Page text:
Postcards of Union Pacific Railroad trains near the Hoover Dam site, late 1920s – early 1930s.

Six Companies, Inc.—the consortium of construction companies tasked with building the dam—constructed the third and final railway. The 19-mile line stretched to the low mix plant (same as the high mix plant but located at the bottom of the canyon) and to a gravel quarry in Arizona.

During the dam’s construction, the railways saw nearly nonstop use. They transported countless tons of materials and men. It’s estimated that the railways saved two years of construction time, solidifying once again the importance these iron horses played in the construction of the U.S.

After the dam was completed in 1936, many sections of the once-revolutionary railways became nearly useless. The Six Companies’ lines were quickly scrapped, while the Bureau of Reclamation would come to own the U.S. Government lines. The Bureau last used the Government lines in 1961, when installing power generators at the dam. In 1963, the Government lines were scrapped. The route they took from Boulder City to the dam, however, are still clearly visible, and a bicycle and hiking path now takes guests on the historic grade and through the abandoned railroad tunnels.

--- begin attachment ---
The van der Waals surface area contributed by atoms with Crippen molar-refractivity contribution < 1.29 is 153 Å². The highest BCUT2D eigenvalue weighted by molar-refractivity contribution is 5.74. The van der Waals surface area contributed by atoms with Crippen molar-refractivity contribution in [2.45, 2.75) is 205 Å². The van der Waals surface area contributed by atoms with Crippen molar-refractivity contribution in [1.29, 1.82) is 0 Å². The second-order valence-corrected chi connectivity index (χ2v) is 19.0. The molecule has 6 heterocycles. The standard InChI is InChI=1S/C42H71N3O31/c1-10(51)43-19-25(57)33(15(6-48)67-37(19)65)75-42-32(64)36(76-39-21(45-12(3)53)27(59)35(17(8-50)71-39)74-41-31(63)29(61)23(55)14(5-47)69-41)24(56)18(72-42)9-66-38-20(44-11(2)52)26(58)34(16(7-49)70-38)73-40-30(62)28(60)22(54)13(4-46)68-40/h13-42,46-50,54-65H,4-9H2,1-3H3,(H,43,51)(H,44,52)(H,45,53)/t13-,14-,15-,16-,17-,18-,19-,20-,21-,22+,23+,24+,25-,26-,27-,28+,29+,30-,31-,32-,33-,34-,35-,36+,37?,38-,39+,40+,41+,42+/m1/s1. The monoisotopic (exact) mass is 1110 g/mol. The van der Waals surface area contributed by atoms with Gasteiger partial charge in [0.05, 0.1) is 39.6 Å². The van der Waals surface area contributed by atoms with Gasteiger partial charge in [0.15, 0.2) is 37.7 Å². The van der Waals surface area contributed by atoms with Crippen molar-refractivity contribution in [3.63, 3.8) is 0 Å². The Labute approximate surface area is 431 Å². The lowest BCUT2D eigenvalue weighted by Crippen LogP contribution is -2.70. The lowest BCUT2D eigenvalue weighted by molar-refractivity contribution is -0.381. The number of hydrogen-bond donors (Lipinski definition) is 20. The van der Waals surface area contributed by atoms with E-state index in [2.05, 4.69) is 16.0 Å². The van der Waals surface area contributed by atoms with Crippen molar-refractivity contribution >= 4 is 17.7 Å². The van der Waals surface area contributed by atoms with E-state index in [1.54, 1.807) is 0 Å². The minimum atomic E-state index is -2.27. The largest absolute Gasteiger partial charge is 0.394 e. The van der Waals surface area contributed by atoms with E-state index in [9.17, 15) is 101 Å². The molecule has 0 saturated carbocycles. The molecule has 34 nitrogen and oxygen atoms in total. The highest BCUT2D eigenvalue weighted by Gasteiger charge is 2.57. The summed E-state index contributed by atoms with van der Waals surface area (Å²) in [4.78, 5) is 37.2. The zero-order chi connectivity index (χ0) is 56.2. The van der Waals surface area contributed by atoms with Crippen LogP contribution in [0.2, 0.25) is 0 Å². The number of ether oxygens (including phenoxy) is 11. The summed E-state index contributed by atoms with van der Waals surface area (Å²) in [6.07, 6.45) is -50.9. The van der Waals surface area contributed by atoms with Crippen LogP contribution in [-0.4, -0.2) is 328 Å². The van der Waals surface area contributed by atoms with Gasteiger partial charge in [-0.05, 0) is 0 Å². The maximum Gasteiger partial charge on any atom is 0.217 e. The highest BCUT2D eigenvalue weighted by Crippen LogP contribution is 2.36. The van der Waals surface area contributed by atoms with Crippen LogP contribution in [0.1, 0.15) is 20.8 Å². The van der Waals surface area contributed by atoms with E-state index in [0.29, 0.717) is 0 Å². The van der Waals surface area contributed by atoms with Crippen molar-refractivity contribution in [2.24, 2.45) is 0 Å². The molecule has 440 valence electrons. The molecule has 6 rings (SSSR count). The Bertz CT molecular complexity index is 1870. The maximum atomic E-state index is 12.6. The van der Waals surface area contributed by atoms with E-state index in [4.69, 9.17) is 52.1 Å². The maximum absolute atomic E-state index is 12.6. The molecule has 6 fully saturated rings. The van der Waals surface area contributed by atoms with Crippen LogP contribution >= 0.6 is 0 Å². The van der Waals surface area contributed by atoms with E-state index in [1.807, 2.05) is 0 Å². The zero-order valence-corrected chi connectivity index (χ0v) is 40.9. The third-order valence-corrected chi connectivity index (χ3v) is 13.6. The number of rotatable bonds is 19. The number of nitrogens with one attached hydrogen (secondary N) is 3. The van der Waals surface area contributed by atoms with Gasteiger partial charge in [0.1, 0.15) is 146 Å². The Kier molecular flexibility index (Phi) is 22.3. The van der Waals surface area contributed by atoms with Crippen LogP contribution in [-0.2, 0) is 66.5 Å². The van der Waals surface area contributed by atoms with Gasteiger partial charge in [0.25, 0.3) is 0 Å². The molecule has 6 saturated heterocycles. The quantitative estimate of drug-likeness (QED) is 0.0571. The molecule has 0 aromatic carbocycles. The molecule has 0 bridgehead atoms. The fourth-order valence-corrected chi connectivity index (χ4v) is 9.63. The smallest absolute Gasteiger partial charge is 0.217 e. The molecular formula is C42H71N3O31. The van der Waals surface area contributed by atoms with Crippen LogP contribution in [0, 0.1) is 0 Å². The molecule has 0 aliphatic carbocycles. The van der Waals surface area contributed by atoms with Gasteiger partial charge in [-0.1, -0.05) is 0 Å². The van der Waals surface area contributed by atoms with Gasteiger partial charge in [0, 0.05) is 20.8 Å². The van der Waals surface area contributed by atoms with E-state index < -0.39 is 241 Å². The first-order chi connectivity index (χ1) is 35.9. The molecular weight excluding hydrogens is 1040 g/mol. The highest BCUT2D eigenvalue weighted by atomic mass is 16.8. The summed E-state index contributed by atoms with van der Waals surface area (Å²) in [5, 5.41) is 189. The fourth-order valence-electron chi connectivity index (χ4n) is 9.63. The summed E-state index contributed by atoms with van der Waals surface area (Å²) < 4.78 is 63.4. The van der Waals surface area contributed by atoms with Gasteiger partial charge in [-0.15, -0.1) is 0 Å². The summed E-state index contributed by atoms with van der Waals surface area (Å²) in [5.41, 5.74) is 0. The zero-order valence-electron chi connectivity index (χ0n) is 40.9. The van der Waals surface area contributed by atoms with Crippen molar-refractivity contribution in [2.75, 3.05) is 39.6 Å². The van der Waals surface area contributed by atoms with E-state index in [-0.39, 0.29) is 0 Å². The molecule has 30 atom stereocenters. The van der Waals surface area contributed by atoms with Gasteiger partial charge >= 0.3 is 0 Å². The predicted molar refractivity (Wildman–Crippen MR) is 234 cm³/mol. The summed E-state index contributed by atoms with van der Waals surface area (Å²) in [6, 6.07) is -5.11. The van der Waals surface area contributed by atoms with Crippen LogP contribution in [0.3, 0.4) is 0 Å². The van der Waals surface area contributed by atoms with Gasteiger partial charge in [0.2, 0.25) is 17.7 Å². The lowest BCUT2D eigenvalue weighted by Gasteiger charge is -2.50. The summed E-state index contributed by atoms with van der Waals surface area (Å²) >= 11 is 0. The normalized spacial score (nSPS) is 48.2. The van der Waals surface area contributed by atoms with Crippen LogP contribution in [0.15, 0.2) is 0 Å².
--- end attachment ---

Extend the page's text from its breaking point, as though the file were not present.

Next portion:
As for the Union Pacific line from Las Vegas to Boulder City, the line never officially died. Traffic waned for quite some time, before the section from Henderson to Boulder City was given to the State of Nevada in 1985. The Henderson section is still in service and is used to transport freight. The upper four miles became the Nevada State Railroad Museum, Boulder City, which preserves and tells the tale of southern Nevada’s remarkable railroad history.

Aggregate storage at Six Companies’ high-level concrete mixing plant, 1933.


Las Vegas railroad station, circa 1902

It is estimated that the Las Vegas Valley today has a population of 2 million people, most of whom probably know nothing of the cold railroad war that was waged on the ground beneath their feet a little more than a century ago. Like many towns in Nevada, Las Vegas can trace its roots to a set of tracks; and in this case—along with that of Boulder City—the tracks are to thank for everything that came after them. And it all started because two men decided to play a game of chess with gigantic pieces of metal.